Hard SF : Aliens : Humor?


Timing is very important in humor. But timing in what? First, perhaps it's necessary to divide humor into separate categories. If we laugh at someone being hit in the face with a pie, perhaps timing isn't so important. But when we listen to a joke, there seems to be a matter of timing in how long it takes us to "get it".

Somebody asks you, "How many Martians does it take to change a light bulb?" You say, "How many?" He gives you the punchline: "Three! One to hold the light bulb and two to turn the ladder!" If you find it funny, it's because it took you just the right amount of time to figure out: that the Martians are changing a light bulb in a ceiling fixture which requires getting up on a ladder to reach, but they are too dumb to simply have the Martian on the ladder twist his hand to tighten the bulb into place. Therefore, the Martians have used the much less efficient method of having the Martian on the ladder stand perfectly still while two Martians standing on the floor hold the ladder and walk in a circle so the ladder rotates around the axis of the ceiling fixture until the bulb is tight.

Reading this elaborate explanation of a joke, of course, kills any humor value. Enjoying a joke requires figuring it out yourself in a short period of time. I imagine this is because figuring it out quickly makes the listener feel smart.

If you'd never seen or heard of a ceiling light fixture for light bulbs, you wouldn't know what a ladder had to do with changing a light bulb. You'd have no idea what they were doing. You wouldn't find it funny. Once someone explained it to you, you'd understand but you wouldn't be amused.

A joke that is too obvious isn't funny because you can't really feel clever about figuring it out. A joke that takes too long to figure out, even if nobody has to explain it to you, isn't funny either.

At least in humans, there is a link between humor and one's perception of one's own intelligence. It seems reasonable that in the evolution of intelligent species they will develop a psychology that promotes putting a value on intelligence. If that is true, self-appreciation of one's own intelligence may lead to something like humor in others. If not the equivalent of laughter, at least the equivalent of a grin of pride.

One could test one's intelligence by exchanging brain-teasers rather than jokes. However, probably not as the most common form for a species. While everybody wants to think they are clever, not everyone is really good at brain-teasers. What the average person needs is something which is not too hard. For a joke to be funny, you have to "get it" within a second or two. At least for humans, this seems to express an evolutionary appreciation of intelligence that doesn't require a whole lot of research or calculation. That makes sense, early humans living in the wild probably had to value snap decisions in cases of danger and a person's memorization of the means of a hunter-gatherer lifestyle. On this level, a joke could be brain exercise.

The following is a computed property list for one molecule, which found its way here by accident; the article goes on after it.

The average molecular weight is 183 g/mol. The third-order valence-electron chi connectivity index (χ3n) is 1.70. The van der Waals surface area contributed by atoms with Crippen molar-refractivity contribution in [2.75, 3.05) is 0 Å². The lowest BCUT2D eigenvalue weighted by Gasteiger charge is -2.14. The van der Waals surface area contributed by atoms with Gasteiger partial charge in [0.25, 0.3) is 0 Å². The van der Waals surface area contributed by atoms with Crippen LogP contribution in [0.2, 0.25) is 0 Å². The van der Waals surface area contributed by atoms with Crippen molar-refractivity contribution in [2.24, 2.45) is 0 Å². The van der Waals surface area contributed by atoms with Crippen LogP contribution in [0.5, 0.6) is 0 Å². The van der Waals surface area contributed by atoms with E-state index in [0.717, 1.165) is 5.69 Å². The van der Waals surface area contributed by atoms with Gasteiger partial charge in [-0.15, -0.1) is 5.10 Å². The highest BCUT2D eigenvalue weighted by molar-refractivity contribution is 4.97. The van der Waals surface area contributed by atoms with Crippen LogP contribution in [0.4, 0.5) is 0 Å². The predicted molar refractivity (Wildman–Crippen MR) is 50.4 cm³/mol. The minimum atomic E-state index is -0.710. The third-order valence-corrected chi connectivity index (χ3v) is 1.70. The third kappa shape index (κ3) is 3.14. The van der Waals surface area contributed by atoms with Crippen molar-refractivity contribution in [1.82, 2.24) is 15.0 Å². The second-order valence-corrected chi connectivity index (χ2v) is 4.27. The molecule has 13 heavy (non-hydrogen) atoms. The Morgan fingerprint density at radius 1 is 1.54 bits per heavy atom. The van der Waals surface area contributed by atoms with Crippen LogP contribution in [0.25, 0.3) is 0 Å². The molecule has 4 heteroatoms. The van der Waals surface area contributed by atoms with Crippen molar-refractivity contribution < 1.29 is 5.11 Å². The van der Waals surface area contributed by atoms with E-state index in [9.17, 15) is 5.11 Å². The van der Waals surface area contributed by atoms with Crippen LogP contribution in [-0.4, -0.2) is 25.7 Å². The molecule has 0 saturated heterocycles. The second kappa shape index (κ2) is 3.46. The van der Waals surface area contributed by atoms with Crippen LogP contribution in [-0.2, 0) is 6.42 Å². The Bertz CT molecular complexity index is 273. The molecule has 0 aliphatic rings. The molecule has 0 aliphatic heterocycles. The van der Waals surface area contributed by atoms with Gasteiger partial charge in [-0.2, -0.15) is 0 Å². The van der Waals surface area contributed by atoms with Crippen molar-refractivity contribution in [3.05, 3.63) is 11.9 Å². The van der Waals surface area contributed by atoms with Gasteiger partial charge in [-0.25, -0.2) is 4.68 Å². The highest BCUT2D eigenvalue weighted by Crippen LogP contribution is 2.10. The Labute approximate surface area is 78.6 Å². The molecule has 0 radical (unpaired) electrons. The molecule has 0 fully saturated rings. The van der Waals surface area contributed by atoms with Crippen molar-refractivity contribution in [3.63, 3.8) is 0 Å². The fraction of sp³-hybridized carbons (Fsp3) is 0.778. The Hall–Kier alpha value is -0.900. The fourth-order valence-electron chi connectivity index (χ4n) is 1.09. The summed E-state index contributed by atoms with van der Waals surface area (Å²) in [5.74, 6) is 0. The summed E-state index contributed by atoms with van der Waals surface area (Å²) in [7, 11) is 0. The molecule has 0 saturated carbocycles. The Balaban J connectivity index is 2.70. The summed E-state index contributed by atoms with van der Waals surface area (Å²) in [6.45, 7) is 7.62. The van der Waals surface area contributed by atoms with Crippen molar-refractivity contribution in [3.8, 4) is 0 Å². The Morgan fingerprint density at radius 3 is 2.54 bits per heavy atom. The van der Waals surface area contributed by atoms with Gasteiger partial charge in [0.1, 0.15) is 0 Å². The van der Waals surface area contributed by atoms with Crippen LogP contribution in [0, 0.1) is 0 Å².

Human jokes tend to have other elements. I'm not sure how much sex tends to be a common element in jokes because it is a topic with social inhibitions, and how much it reflects the importance of reproduction to living creatures. In favor of the first explanation is the widespread nature of other kinds of "toilet humor" which may reflect necessary body functions, but not ones that are at the level of DNA's demand to copy itself as much as possible. If sex is a common humor element because of social inhibitions, it's not so clear whether it would be common in extraterrestrial humor.

Another common element in humor is making fun of "them". You don't tell light bulb jokes about "us". This may partly be no more than another way to say "I am clever" or "We are clever", with the others portrayed as dumb only as contrast to highlight how smart we are. On the other hand, humans may really care about the fact "'they' are dumb". We may have a deep-seated "us vs. them" psychology. It is reasonable for evolution to give us a perspective that makes us prefer, protect and promote our own corner of the gene pool. If individuals of an intelligent species are molded to favor those closest to their own combination of genes, they will to one degree or another disfavor those with less similar genes. If humor (or parallel forms) are used by intelligent species to say "I am clever", it may be common to use the same form to express "they are not clever".

(But it's not a joke to say: "These Martians were so dumb they couldn't figure out to twist their wrists to change a light bulb. So they had one guy stand on a ladder while two guys turned the ladder." Saying "they are dumb" is only funny if you have to "get the joke".)

Somewhere, a comedian may be asking an audience, "How many Earthlings does it take to change an illuminator? [Pause] None! They're still using [pause, snicker] light bulbs!"